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Automation's Effect on Operational Flexibility

 

 

automation_and_flexibilty2  

Automation can improve safety, quality, and productivity in one fell swoop. It can make your business more competitive and can even be a powerful marketing tool, like Amazon’s robots all over YouTube.  

However, when considering an automated solution, the downsides can’t be overlooked. One of these potential downsides is flexibility. It is important to understand the impact automation will have on the flexibility of your operation, as well as understand how important this flexibility is to the mission of your operation.

The relationship between technology and flexibility

As a thought experiment, consider the 3 following scenarios for a pallet-level warehouse:

  • There is nothing more flexible than a wide-open warehouse; you can do anything you want but will likely have a lot of wasted space overhead and long drive times.
     
  • High-bay racking locks down our footprint a bit, but otherwise stores what you want. You can get some pretty good storage density, and you won’t have to dig in bulk bays anymore to retrieve buried loads.
     
  • This ASRS is really fast, the storage density is amazing, and is ultra labor efficient, but can only perform a specified process and the inputs have to be dead on.

3 different levels of technology – floor storage, racking, and ASRS.  Each of them has their own place on the flexibility spectrum.  At the risk of oversimplifying, the number of options a management team has are generally reduced as the level of automation increases.

Cost and complexity vs. flexibility

We’ve established that the equipment you put into your operation has an impact on how flexible your operation will be; that’s not so bad.  Unfortunately, there is another major impact to flexibility that comes with automating a facility, and it has to do with the investment that is associated with the project – both financial and human.  

Here are three examples of how the capital investment itself impacts an operation’s flexibility:

  • Don’t screw this up: There is a much bigger price to failure with automation vs a simple MHE-based picking process.  As the cost to try an iteration of a new process increases, a team will start to lose their “sandbox” that would allow them to try as many sequential iterations needed to dial a process in. For large investment projects, you pretty much have to get it right on the first shot. At Bastian Solutions Consulting, we utilize best practices and simulations to lessen the impact of this issue.
     
  • These things take time: To actually make the investment into automation, your team will have to go through capital approvals, purchasing processes, delivery installation, testing, software integration, and the list goes on.  This is a vastly different situation when comparing to a low or no capital project where you have the ability to implement a good idea within the day.  Often, the best-case scenario for automated solutions sounds like “I think we might be able to squeeze it in next quarter, IF we really focus on it”.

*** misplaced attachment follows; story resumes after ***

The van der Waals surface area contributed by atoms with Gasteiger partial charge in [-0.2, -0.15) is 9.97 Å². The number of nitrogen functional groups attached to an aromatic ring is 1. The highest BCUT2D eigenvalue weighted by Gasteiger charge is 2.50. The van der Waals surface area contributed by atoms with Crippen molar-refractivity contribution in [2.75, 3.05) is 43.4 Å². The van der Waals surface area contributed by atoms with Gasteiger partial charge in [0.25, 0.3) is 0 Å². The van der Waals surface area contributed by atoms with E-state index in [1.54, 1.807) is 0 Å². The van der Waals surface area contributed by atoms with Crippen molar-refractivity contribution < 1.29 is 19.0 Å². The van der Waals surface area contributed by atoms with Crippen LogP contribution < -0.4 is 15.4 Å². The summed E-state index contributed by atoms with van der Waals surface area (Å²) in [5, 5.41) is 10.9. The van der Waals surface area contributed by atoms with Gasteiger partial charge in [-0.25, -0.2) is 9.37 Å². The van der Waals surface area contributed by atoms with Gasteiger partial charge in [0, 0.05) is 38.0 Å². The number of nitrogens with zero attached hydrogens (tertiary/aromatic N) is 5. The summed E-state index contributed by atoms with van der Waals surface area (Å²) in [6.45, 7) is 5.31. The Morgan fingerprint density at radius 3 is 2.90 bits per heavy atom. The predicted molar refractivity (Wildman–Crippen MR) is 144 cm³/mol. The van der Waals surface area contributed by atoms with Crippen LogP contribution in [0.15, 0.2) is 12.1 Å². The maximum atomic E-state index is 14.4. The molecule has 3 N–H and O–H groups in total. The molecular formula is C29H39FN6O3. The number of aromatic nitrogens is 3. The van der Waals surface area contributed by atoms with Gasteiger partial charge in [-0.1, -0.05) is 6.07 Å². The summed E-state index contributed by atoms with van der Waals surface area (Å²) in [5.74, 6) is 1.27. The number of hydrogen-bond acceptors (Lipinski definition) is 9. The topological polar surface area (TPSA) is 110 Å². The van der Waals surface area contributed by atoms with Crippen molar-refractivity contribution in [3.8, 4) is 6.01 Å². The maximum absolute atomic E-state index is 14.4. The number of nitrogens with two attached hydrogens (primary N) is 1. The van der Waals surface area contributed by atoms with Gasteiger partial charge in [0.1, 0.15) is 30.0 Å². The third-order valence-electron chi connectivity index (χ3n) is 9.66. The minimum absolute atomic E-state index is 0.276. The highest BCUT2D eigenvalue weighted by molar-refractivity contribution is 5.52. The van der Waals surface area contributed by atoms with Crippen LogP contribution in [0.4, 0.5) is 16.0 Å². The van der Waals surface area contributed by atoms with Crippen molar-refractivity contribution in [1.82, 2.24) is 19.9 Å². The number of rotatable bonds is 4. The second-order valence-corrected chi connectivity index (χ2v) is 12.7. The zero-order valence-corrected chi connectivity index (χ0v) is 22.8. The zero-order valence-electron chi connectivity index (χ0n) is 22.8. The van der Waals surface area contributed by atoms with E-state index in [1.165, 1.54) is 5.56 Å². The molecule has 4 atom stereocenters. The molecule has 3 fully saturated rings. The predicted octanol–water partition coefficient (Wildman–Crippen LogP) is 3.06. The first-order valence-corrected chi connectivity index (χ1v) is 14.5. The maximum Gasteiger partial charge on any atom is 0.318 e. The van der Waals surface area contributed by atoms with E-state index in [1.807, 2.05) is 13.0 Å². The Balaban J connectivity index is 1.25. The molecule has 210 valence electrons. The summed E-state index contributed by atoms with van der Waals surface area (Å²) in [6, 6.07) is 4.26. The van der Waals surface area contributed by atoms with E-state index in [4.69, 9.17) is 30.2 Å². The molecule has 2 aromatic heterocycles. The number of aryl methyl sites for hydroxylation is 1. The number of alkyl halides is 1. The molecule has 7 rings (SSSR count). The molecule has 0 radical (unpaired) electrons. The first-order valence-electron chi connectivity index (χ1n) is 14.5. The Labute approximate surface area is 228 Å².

• That’s a great idea but…: Because of the nature of automation, it is increasingly difficult to incorporate all of the little tweaks and process improvement initiatives that users find throughout the day working the process.  Sure, you could work some in, but often some great ideas are left on the table because it costs too much to make the automation or equipment work harmoniously (change orders, am I right?!).

Finding the right balance

  • Automation and flexibility don’t have a linear relationship. Automation can be planned such that the inherent flexibility of the solution is maximized – but you have to plan it that way!  Think traditional robot cell vs a collaborative robot.
     
  • Automation is a spectrum. Not only can you have different levels of automation for one process (Pallet jack, wire guided MHE, ASRS), but you can also automate some things and not others.  The inherent flexibility can be found in seemingly unexpected places (think a full-scale WMS with pickers on pallet jacks). There is a lot of opportunity for the physical process but the software maybe less so.
     
  • Returns on your investment: The goal of a business is to make money. This probably goes without saying, but the return on your investment from automating is heavily influenced by two factors; the return and the investment.  A creative engineer would approach this by finding a less expensive type of automation to get the same return, whereas a competitive operations manager would squeeze every ounce of return out of a given investment.  Looking at only half the equation limits the tools available to you.

When considering the unique challenges of an operation, and what type of solution or automation is best, it’s important to look at the entire impact each option has – including on flexibility. What works for one company may not be the be suitable for another in the same market. Whatever challenges you have, Bastian Solutions has a lot of talent with operations and engineering experience that can guide clients like you towards finding the optimum solutions to your challenges.

Author: Joe McGrath

Joe is a Consulting Engineer with Bastian Consulting based in Indianapolis, Indiana. He has and 6 Sigma Black Belt,  a Supply Chain Management degree from Iowa State University and an MBA from Purdue Krannert School of Management. Joe has 13 years of operations management, industrial engineering and project management experience.”

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